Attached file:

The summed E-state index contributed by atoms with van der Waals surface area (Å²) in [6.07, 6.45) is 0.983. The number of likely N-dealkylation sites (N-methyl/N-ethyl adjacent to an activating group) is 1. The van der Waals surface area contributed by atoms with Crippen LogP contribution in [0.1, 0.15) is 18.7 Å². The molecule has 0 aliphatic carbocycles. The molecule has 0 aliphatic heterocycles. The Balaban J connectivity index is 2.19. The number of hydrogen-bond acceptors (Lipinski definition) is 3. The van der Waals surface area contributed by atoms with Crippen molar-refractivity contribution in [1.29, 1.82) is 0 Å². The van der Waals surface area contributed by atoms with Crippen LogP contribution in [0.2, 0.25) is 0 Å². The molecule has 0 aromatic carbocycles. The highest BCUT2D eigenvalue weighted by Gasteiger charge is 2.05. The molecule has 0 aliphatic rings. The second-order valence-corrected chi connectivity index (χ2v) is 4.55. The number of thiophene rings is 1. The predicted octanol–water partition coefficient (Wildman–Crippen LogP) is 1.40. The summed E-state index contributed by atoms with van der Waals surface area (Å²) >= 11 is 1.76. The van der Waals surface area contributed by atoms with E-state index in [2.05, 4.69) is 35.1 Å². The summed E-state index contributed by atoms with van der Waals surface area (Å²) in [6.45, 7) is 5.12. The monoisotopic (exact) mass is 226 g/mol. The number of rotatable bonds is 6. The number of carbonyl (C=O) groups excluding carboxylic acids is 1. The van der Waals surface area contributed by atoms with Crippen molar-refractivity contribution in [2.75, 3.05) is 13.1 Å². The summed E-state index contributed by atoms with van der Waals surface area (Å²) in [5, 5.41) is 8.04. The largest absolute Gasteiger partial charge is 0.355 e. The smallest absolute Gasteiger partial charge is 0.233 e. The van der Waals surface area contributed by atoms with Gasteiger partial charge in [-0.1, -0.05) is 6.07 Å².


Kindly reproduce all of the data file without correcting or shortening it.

The summed E-state index contributed by atoms with van der Waals surface area (Å²) in [6.07, 6.45) is 0.983. The number of likely N-dealkylation sites (N-methyl/N-ethyl adjacent to an activating group) is 1. The van der Waals surface area contributed by atoms with Crippen LogP contribution in [0.1, 0.15) is 18.7 Å². The molecule has 0 aliphatic carbocycles. The molecule has 0 aliphatic heterocycles. The Balaban J connectivity index is 2.19. The number of hydrogen-bond acceptors (Lipinski definition) is 3. The van der Waals surface area contributed by atoms with Crippen molar-refractivity contribution in [1.29, 1.82) is 0 Å². The van der Waals surface area contributed by atoms with Crippen LogP contribution in [0.2, 0.25) is 0 Å². The molecule has 0 aromatic carbocycles. The highest BCUT2D eigenvalue weighted by Gasteiger charge is 2.05. The molecule has 0 aliphatic rings. The second-order valence-corrected chi connectivity index (χ2v) is 4.55. The number of thiophene rings is 1. The predicted octanol–water partition coefficient (Wildman–Crippen LogP) is 1.40. The summed E-state index contributed by atoms with van der Waals surface area (Å²) >= 11 is 1.76. The van der Waals surface area contributed by atoms with E-state index in [2.05, 4.69) is 35.1 Å². The summed E-state index contributed by atoms with van der Waals surface area (Å²) in [6.45, 7) is 5.12. The monoisotopic (exact) mass is 226 g/mol. The number of rotatable bonds is 6. The number of carbonyl (C=O) groups excluding carboxylic acids is 1. The van der Waals surface area contributed by atoms with Crippen molar-refractivity contribution in [2.75, 3.05) is 13.1 Å². The summed E-state index contributed by atoms with van der Waals surface area (Å²) in [5, 5.41) is 8.04. The largest absolute Gasteiger partial charge is 0.355 e. The smallest absolute Gasteiger partial charge is 0.233 e. The van der Waals surface area contributed by atoms with Gasteiger partial charge in [-0.1, -0.05) is 6.07 Å².